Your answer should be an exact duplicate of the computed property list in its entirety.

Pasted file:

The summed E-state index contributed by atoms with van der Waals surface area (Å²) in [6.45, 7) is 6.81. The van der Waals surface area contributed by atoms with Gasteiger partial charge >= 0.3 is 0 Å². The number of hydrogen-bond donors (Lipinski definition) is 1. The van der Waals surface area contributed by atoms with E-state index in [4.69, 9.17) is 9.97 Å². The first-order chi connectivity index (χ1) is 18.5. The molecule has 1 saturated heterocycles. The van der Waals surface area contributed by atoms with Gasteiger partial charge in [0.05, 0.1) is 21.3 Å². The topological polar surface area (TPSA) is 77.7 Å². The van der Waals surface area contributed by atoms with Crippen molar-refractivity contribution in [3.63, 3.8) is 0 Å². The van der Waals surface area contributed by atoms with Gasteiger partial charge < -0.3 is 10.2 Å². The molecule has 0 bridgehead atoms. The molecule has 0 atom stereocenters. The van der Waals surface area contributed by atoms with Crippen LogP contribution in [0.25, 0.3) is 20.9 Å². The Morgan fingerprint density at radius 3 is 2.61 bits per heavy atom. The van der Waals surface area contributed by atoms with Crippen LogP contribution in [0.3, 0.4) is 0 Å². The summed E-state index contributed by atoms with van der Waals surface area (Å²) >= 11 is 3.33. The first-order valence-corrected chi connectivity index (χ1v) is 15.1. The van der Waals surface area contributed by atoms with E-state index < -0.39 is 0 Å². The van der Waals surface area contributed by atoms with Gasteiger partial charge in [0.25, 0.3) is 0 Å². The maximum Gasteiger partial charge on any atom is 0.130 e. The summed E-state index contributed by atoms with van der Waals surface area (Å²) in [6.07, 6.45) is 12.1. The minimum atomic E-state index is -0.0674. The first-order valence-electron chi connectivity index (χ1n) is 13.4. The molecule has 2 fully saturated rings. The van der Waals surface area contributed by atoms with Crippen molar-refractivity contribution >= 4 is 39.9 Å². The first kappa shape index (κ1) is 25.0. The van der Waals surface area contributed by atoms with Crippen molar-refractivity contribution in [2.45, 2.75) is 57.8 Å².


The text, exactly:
The summed E-state index contributed by atoms with van der Waals surface area (Å²) in [6.45, 7) is 6.81. The van der Waals surface area contributed by atoms with Gasteiger partial charge >= 0.3 is 0 Å². The number of hydrogen-bond donors (Lipinski definition) is 1. The van der Waals surface area contributed by atoms with E-state index in [4.69, 9.17) is 9.97 Å². The first-order chi connectivity index (χ1) is 18.5. The molecule has 1 saturated heterocycles. The van der Waals surface area contributed by atoms with Gasteiger partial charge in [0.05, 0.1) is 21.3 Å². The topological polar surface area (TPSA) is 77.7 Å². The van der Waals surface area contributed by atoms with Crippen molar-refractivity contribution in [3.63, 3.8) is 0 Å². The van der Waals surface area contributed by atoms with Gasteiger partial charge < -0.3 is 10.2 Å². The molecule has 0 bridgehead atoms. The molecule has 0 atom stereocenters. The van der Waals surface area contributed by atoms with Crippen LogP contribution in [0.25, 0.3) is 20.9 Å². The Morgan fingerprint density at radius 3 is 2.61 bits per heavy atom. The van der Waals surface area contributed by atoms with Crippen LogP contribution in [0.3, 0.4) is 0 Å². The summed E-state index contributed by atoms with van der Waals surface area (Å²) >= 11 is 3.33. The first-order valence-corrected chi connectivity index (χ1v) is 15.1. The van der Waals surface area contributed by atoms with E-state index < -0.39 is 0 Å². The van der Waals surface area contributed by atoms with Gasteiger partial charge in [0.25, 0.3) is 0 Å². The maximum Gasteiger partial charge on any atom is 0.130 e. The summed E-state index contributed by atoms with van der Waals surface area (Å²) in [6.07, 6.45) is 12.1. The minimum atomic E-state index is -0.0674. The first-order valence-electron chi connectivity index (χ1n) is 13.4. The molecule has 2 fully saturated rings. The van der Waals surface area contributed by atoms with Crippen molar-refractivity contribution >= 4 is 39.9 Å². The first kappa shape index (κ1) is 25.0. The van der Waals surface area contributed by atoms with Crippen molar-refractivity contribution in [2.45, 2.75) is 57.8 Å².